We have at present a lot of people promoting the idea of organic food. That is fine. If they want organic food and if they are prepared to pay the extra price for it, then by all means they must be catered for. But they have no right to be pushing their doctrine down the throats of every other body and forcing poor people to pay a much higher price for the food that they need. Furthermore, and here is the point, without the aid of chemicals we could not possibly feed today's world population. It is not the use of chemicals that is the problem; it is the abuse of them. Let me remind this House that this nation lost nearly half its population at one time precisely because it did not have a chemical to control the fungicide Phytophthera infestans. If we revert back to a situation where we have no chemicals to control weeds, pests, fungicides, diseases and so on, then we would all be in very serious trouble indeed.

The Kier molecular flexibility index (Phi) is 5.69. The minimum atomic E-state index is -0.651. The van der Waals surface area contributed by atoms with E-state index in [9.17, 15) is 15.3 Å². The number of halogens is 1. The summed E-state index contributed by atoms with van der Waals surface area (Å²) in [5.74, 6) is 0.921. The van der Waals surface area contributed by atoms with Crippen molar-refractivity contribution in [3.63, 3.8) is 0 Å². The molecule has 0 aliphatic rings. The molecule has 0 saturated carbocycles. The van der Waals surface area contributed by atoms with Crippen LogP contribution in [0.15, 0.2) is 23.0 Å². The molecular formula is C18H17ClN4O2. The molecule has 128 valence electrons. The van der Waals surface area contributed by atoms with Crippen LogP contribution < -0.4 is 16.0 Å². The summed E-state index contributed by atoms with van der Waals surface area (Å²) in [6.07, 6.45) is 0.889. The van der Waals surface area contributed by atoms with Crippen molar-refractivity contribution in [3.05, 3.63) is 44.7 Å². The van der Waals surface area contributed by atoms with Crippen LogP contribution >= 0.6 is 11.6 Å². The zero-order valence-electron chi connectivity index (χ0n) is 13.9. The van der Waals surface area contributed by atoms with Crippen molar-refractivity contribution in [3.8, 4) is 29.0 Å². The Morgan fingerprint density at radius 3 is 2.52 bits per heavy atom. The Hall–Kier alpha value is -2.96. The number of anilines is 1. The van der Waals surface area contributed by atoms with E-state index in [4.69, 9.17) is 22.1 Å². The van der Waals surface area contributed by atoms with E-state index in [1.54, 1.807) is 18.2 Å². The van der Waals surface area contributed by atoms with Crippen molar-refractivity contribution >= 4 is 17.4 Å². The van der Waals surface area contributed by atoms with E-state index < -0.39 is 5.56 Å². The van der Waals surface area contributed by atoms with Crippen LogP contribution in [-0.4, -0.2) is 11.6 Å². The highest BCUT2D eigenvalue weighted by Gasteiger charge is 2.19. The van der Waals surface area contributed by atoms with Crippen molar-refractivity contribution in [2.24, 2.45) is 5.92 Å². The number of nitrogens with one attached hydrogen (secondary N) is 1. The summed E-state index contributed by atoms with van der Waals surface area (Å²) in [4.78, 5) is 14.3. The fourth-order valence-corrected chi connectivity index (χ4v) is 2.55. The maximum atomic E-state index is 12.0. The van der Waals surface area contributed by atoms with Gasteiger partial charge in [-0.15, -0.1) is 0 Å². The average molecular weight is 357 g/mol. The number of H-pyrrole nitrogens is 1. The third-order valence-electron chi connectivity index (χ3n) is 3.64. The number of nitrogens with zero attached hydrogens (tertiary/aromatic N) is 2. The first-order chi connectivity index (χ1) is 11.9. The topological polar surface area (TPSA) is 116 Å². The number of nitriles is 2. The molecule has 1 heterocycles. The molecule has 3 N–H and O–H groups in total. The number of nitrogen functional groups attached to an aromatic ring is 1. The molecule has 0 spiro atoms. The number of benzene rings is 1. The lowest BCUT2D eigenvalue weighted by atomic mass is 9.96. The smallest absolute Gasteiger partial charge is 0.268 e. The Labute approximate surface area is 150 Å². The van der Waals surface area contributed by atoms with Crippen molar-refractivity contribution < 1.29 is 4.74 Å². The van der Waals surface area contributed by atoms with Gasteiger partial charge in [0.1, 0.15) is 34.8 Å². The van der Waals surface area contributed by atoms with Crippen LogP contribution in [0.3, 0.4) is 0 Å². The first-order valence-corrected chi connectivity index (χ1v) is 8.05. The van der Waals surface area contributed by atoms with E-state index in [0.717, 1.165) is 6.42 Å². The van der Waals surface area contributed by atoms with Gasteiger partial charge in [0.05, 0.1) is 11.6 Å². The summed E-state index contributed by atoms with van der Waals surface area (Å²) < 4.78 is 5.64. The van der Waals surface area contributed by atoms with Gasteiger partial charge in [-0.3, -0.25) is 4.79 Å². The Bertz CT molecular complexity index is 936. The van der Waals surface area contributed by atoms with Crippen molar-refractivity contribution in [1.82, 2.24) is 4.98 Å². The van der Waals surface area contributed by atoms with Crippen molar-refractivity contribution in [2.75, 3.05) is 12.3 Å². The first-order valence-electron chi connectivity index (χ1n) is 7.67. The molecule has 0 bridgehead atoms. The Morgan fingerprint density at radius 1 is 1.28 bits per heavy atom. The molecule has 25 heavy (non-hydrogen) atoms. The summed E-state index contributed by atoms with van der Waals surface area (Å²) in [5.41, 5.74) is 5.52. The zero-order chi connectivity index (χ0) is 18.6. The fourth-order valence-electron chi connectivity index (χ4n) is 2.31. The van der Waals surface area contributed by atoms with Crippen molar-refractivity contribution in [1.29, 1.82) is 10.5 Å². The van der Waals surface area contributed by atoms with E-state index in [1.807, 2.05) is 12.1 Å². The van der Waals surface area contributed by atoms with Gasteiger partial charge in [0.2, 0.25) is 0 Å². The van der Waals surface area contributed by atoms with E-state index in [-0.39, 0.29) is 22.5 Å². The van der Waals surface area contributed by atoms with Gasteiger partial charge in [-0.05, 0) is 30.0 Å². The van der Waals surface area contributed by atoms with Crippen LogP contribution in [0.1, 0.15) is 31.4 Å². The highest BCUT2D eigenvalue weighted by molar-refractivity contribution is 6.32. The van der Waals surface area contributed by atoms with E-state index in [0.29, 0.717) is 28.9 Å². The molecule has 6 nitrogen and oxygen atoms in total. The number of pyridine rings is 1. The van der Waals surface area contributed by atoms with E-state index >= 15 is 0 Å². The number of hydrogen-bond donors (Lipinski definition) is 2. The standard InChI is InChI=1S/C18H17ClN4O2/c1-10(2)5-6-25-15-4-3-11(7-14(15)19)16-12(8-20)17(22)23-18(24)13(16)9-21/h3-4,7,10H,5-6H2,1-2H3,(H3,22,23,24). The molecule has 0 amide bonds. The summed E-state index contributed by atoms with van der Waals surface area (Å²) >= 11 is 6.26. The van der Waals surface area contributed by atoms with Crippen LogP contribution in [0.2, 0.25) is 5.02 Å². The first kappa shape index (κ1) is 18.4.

I know there are many people out there who simply will not believe my word but perhaps I could quote a much more eminent personality in support of what I say. I refer to Professor Norman Borlaug. For his achievement in laying down the groundwork for the Green Revolution Professor Norman Borlaug was awarded the Nobel Prize in 1970, but his work did not end there. Today he is a distinguished Professor of Agriculture in Texas A and M University, a consultant to the International Maize and Wheat Improvement Centre, President of Sasakava Africa Association and Leader of Global 2000 agricultural programmes in Africa. Dr. Borlaug is also an honorary member or fellow of academies of science in 11 nations and has earned honorary doctorates from 28 universities in 11 countries. What does Dr. Borlaug say about the use of chemicals? He says:

Given current scientific knowledge it is my belief that the judicious use of agricultural chemicals, especially chemical fertilizers, is absolutely essential to produce the food needed to feed today's population of 5.3 billion, which is currently increasing at the rate of 88 million per year.